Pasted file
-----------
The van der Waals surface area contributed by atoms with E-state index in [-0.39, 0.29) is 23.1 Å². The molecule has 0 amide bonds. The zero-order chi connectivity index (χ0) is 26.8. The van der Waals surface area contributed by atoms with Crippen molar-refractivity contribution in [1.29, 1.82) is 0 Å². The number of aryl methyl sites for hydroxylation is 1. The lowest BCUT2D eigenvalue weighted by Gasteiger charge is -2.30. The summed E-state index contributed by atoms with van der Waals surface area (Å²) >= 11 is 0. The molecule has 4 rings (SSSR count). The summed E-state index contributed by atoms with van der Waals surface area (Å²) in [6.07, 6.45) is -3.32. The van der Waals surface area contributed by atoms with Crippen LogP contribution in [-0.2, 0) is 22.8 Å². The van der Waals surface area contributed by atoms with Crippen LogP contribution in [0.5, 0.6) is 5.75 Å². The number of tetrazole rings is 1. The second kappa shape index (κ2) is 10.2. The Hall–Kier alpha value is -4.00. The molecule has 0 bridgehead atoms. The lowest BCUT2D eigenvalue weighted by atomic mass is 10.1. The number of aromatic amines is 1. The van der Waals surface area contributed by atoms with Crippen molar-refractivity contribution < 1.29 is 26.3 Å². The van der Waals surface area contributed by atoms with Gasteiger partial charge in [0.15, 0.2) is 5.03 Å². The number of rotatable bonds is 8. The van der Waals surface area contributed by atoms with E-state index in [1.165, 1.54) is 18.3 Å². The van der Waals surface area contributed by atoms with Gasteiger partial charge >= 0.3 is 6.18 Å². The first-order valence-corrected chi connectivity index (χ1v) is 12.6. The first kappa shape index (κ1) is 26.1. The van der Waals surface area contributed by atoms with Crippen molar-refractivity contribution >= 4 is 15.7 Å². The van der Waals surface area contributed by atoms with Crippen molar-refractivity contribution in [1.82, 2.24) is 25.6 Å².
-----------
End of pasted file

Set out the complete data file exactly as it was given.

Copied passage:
The van der Waals surface area contributed by atoms with E-state index in [-0.39, 0.29) is 23.1 Å². The molecule has 0 amide bonds. The zero-order chi connectivity index (χ0) is 26.8. The van der Waals surface area contributed by atoms with Crippen molar-refractivity contribution in [1.29, 1.82) is 0 Å². The number of aryl methyl sites for hydroxylation is 1. The lowest BCUT2D eigenvalue weighted by Gasteiger charge is -2.30. The summed E-state index contributed by atoms with van der Waals surface area (Å²) >= 11 is 0. The molecule has 4 rings (SSSR count). The summed E-state index contributed by atoms with van der Waals surface area (Å²) in [6.07, 6.45) is -3.32. The van der Waals surface area contributed by atoms with Crippen LogP contribution in [-0.2, 0) is 22.8 Å². The van der Waals surface area contributed by atoms with Crippen LogP contribution in [0.5, 0.6) is 5.75 Å². The number of tetrazole rings is 1. The second kappa shape index (κ2) is 10.2. The Hall–Kier alpha value is -4.00. The molecule has 0 bridgehead atoms. The lowest BCUT2D eigenvalue weighted by atomic mass is 10.1. The number of aromatic amines is 1. The van der Waals surface area contributed by atoms with Crippen molar-refractivity contribution < 1.29 is 26.3 Å². The van der Waals surface area contributed by atoms with Gasteiger partial charge in [0.15, 0.2) is 5.03 Å². The number of rotatable bonds is 8. The van der Waals surface area contributed by atoms with E-state index in [1.165, 1.54) is 18.3 Å². The van der Waals surface area contributed by atoms with Gasteiger partial charge >= 0.3 is 6.18 Å². The first-order valence-corrected chi connectivity index (χ1v) is 12.6. The first kappa shape index (κ1) is 26.1. The van der Waals surface area contributed by atoms with Crippen molar-refractivity contribution >= 4 is 15.7 Å². The van der Waals surface area contributed by atoms with Crippen molar-refractivity contribution in [1.82, 2.24) is 25.6 Å².